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  This study presented at the AASLD liver conference in Nov 2002 finds that heavy alcohol use may reduce the ability to spontaneously clear HCV. Other studies have suggested that HIV, in the HIV/HCV coinfected person, may reduce the ability to clear HCV. The authors suggest that alcohol may impair an immune response. As well, perhaps HIV impairs an imune response. Here is link to report at AASLD liver conference examining the immune response of alcoholics and coinfected individuals:
Purpose: During primary hepatitis C virus (HCV) infection, spontaneous viral clearance occurs in 15-45% of individuals. The hostŐs cellular immune response plays an important role in viral clearance and factors that impair it may promote HCV persistence. Given the high prevalence of HCV infection among alcoholics and the potential immunomodulatory effects of alcohol, we hypothesized that heavy alcohol ingestion contributes to HCV persistence. The aim of this study is to investigate the prevalence of chronic alcoholism in HCV seropositive individuals with and without HCV viremia recruited from the Philadelphia VA Medical Center (PVAMC).
Methods: This is a retrospective case control study. Cases and controls were identified from 2253 HCV antibody (Ab) positive individuals tested for HCV RNA (Roche Cobas Amplicor v2.0 and/or Amplicor Monitor v2.0) at the PVAMC between January 2000 and October 2001. Exclusion criteria included prior interferon therapy and autoimmune diseases that may influence HCV Ab and RNA results. The case group consisted of 103 HCV Ab positive but nonviremic (HCV RNA negative) veterans with presumed spontaneous recovery from HCV infection. Importantly, false positive HCV Ab tests are very unlikely in this group due to the high prevalence of HCV infection among patients at the PVAMC (>15%) and the high positive predictive value of the HCV Ab assay (>95%) in this population (Hepatology 2001;34:1200). The control group consisted of 99 veterans with chronic HCV infection (HCV Ab and RNA positive). Alcohol use was ascertained through careful chart review. Heavy alcohol use was defined by explicit chart documentation of alcohol dependence and/or use of alcohol dependence support services at any time.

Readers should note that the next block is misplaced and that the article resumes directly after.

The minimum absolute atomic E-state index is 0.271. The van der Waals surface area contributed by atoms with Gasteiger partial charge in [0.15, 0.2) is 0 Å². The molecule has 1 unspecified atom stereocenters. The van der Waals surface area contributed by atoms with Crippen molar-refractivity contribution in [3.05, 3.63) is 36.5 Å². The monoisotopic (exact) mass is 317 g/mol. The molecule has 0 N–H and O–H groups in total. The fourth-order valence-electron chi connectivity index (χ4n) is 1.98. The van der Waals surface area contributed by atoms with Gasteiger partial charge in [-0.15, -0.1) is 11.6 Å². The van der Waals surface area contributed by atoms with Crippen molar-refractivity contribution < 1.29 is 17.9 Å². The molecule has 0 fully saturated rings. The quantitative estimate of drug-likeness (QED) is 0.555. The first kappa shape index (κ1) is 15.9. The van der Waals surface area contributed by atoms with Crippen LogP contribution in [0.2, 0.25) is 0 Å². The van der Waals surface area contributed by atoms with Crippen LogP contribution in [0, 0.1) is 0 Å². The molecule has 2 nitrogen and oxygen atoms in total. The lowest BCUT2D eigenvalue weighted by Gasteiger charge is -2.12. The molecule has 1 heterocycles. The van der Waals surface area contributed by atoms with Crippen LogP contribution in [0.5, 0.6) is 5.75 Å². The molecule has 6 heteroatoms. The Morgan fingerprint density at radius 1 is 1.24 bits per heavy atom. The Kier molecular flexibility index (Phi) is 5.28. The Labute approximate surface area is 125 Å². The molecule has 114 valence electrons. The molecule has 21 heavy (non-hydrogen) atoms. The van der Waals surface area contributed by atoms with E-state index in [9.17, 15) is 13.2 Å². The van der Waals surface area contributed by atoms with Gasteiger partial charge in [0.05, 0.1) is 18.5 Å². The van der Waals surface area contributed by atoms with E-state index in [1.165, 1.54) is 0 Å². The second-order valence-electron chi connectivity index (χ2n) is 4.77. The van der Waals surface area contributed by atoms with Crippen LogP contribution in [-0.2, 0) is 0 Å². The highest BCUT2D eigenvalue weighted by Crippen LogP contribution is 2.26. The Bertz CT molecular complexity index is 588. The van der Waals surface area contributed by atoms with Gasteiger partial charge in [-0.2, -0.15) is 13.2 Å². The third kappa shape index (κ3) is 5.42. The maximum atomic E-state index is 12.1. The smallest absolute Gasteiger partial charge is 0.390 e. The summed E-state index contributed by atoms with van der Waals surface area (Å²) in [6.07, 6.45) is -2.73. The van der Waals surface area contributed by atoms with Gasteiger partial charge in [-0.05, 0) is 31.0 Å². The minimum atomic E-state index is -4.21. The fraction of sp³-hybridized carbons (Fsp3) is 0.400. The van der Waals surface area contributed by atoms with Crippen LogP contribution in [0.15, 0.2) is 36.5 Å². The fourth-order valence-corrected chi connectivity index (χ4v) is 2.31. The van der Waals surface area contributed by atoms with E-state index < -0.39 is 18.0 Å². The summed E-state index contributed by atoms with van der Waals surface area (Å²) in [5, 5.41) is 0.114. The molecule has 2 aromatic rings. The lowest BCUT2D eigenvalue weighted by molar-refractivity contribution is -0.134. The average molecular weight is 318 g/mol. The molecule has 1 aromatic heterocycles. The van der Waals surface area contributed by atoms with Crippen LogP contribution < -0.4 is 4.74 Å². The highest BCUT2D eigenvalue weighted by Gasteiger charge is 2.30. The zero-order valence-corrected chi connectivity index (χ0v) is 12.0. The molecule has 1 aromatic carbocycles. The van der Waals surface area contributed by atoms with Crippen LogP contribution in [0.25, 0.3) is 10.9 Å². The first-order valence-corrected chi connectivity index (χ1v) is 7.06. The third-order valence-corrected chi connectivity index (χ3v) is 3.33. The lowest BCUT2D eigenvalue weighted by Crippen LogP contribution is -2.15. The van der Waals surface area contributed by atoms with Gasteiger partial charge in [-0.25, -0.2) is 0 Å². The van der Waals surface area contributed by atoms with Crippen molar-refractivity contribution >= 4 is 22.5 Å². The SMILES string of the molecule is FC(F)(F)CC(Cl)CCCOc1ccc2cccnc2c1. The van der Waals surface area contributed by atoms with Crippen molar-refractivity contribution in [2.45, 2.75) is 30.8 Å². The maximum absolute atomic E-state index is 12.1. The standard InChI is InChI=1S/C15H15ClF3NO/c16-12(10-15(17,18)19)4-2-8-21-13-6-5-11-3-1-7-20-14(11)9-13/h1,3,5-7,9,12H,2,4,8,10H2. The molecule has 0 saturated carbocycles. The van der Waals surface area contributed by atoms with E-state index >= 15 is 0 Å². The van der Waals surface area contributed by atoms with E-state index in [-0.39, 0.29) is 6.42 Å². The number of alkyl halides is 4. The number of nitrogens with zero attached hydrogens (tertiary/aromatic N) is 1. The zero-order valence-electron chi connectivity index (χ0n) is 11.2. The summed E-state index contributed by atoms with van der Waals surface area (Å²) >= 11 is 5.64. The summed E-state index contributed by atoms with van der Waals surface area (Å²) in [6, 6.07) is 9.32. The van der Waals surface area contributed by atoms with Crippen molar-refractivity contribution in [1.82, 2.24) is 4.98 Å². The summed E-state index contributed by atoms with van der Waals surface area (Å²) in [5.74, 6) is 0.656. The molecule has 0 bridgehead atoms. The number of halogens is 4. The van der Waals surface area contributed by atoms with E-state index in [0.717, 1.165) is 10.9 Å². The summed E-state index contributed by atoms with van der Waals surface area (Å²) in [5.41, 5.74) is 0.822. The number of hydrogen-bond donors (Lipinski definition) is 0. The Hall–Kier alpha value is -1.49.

Results: A documented history of heavy alcohol consumption was found in 54% of case subjects (HCV Ab+/RNA-) and in 70% of control subjects (HCV Ab+/RNA+). In a univariate analysis heavy alcohol consumption was strongly inversely associated with spontaneous clearance (odds ratio (OR), 0.50; 95% CI, 0.28-0.90; p=.019). In contrast, neither race nor age were associated with spontaneous clearance in univariate analyses (black race OR, 0.80; 95% CI, 0.43-1.48; p=.469) (age OR, 1.05; 95% CI, 0.71-1.54; p=.818). There was no evidence of confounding of the association between alcohol consumption and spontaneous clearance after adjusting for age or race.
Conclusions: Our results suggest that alcohol negatively influences a personŐs ability to naturally clear HCV viremia after exposure to the virus. Veterans with a history of heavy alcohol consumption were only half as likely to clear HCV spontaneously compared to veterans without a history of heavy alcohol consumption. We speculate that this may explain in part why HCV is so prevalent among alcoholics and why interferon therapy is less effective in alcoholic individuals. Further studies examining the impact of alcohol on host-virus dynamics are needed.
Barbara Piasecki et al, Philadelphia VA Medical Center, Philadelphia, PA. Abstract 887. AASLD. November 1-5, 2002. Boston, MA.
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